2. Babies. So many babies! One night there were 2 sets of twins delivered in 1 hour. The ultrasound could confirm the positions of the little tykes and predict the ease of delivery. The first pair were both head down and came out without a hitch. The second pair were smaller, worrisome for prematurity, and after the first 1 emerged (squalling nicely) the second 1 was lying in a transverse position. With a little manipulation from the outside, she was able to flip so that the head was down and was delivered without incident. There were slow or obstructed labors and being able to know that the baby was alive and well meant that the mother could be motivated to push hard even though she was really tired.
3. Abdominal pain in a person with known hepatitis B: Hepatitis B is unfortunately still quite common, and vaccination is not standard. One relatively young woman had been treated for hepatitis B but was having pain in her abdomen. The ultrasound showed a small nodular liver and ascites, but a small enough amount that removing it might be dangerous and certainly wouldn't make her feel better. Treatment with anti-viral medications was indicated, paracentesis (removing fluid from her belly) was not.
4. A pregnant woman was very anemic and also nauseated and unwilling to eat. On ultrasound her baby is still doing OK, but her amniotic fluid level is a bit low. When the transducer peeked around the uterus there were multiple loops of large bowel that are filled with fluid and thickened. In this situation the most common cause of such a finding is giardia, an endemic intestinal parasite. She got intravenous hydration, treatment for her giardia and her nausea magically resolved. She had lain in the hospital for over a week being miserable, but the ultrasound was able to point us towards the right diagnosis.
5. Heart disease is common there as it is here, but in Old Fangak it is primarily due to birth defects or rheumatic fever. A man presented to the hospital with swelling of his legs and shortness of breath. He was exhausted. He hadn't been able to lie down to sleep for months. He was treated with diuretic medication and beta blockers to slow the heart and improved quite a bit. The ultrasound showed advanced rheumatic heart disease, with a stenotic mitral valve and a leaky aortic valve. It was nice to know, and perhaps an e-mail to specialists in Khartoum, the nearest city with really high quality medical care could secure him the heart surgery he needs. Probably not, but it's worth a try. There were children with signs of heart failure due to ventricular septal defects and a young woman as well, probably with an atrial septal defect. They could live relatively normal lives with heart surgery, but the Italian group that used to do this for free in Khartoum is no longer providing that service. They will get medicines which will work a little bit and they will probably die young. Stuff like that is hard to watch.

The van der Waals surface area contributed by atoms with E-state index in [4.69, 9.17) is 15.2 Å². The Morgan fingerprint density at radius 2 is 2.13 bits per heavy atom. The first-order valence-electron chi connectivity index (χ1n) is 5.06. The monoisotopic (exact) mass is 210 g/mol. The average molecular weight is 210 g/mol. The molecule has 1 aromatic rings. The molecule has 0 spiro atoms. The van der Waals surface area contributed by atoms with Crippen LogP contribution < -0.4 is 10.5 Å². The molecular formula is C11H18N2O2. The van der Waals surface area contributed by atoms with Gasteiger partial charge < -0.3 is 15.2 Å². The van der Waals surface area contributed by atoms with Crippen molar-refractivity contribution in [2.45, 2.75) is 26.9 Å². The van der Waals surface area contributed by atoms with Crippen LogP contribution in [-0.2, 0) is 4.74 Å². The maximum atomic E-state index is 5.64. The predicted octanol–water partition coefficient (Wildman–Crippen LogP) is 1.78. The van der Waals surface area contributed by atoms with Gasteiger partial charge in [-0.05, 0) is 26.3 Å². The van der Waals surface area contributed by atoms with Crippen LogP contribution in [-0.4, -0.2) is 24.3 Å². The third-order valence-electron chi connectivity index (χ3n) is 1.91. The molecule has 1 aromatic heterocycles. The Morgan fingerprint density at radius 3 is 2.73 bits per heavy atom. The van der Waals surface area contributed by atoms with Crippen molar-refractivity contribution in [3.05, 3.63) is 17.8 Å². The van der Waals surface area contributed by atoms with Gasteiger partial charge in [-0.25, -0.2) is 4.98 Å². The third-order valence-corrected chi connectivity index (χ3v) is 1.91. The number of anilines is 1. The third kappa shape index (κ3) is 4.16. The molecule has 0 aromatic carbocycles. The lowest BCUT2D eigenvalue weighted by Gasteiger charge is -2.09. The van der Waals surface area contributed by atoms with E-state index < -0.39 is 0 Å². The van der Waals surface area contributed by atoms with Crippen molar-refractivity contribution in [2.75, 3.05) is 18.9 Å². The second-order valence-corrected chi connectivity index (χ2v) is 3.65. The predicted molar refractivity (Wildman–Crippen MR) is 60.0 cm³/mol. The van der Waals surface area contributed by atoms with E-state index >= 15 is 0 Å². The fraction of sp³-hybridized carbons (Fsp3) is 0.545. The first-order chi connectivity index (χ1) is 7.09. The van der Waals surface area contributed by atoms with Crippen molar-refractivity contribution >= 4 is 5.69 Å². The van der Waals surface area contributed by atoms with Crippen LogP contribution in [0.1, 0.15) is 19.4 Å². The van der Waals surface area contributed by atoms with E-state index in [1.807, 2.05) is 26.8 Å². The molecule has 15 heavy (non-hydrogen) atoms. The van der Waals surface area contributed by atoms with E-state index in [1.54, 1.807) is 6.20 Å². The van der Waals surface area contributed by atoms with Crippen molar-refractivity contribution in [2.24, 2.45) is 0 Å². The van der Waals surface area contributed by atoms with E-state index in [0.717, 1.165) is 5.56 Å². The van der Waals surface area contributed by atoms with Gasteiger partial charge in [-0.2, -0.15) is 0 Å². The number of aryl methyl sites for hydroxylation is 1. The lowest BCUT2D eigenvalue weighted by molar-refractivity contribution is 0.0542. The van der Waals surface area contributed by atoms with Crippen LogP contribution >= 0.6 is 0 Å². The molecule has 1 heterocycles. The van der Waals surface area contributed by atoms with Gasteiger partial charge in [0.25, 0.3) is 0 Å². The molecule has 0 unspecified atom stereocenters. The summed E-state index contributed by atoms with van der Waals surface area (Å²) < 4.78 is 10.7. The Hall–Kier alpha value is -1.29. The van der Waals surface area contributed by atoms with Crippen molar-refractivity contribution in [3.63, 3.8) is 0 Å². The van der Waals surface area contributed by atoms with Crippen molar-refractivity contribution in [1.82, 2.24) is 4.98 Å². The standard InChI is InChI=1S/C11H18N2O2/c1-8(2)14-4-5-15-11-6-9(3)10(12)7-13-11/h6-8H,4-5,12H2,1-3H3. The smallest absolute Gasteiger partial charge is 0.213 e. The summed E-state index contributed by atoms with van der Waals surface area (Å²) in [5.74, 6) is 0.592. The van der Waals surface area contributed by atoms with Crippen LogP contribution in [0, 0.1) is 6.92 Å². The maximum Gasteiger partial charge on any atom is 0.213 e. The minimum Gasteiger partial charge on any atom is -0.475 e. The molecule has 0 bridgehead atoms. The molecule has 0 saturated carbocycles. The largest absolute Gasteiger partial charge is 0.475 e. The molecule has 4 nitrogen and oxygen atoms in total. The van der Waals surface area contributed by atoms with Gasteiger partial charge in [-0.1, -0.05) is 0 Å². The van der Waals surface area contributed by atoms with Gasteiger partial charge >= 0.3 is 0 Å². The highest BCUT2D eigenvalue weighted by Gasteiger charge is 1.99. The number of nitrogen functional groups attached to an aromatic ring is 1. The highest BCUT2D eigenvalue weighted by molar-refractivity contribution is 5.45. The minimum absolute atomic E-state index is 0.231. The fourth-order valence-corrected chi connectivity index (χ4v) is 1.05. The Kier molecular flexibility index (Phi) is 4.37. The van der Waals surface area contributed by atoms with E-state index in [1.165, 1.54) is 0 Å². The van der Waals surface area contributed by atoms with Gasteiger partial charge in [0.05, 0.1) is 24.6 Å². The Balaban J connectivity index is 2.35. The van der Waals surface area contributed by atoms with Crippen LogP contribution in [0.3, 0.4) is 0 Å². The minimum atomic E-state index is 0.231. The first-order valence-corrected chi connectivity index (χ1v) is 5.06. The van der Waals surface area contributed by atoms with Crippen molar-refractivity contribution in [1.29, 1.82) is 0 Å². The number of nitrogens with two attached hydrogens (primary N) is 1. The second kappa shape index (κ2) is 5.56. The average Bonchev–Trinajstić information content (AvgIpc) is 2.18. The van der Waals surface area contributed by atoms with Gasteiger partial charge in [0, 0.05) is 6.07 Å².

6. Pus. People come in with swollen hands, fingers, thumbs, feet. There was a guy with a swollen thumb. After the obvious pus was drained there was still pain and swelling. We could see with the ultrasound that there was very little pus left to drain, but that the bone in the last joint of the thumb had broken due to the infection, suggesting a need for amputation of that bone. Another guy had a swollen finger, with pus on both sides of the tendon. This guided the drainage procedure. He didn't have obviously infected bone and might well recover the full use of his index finger.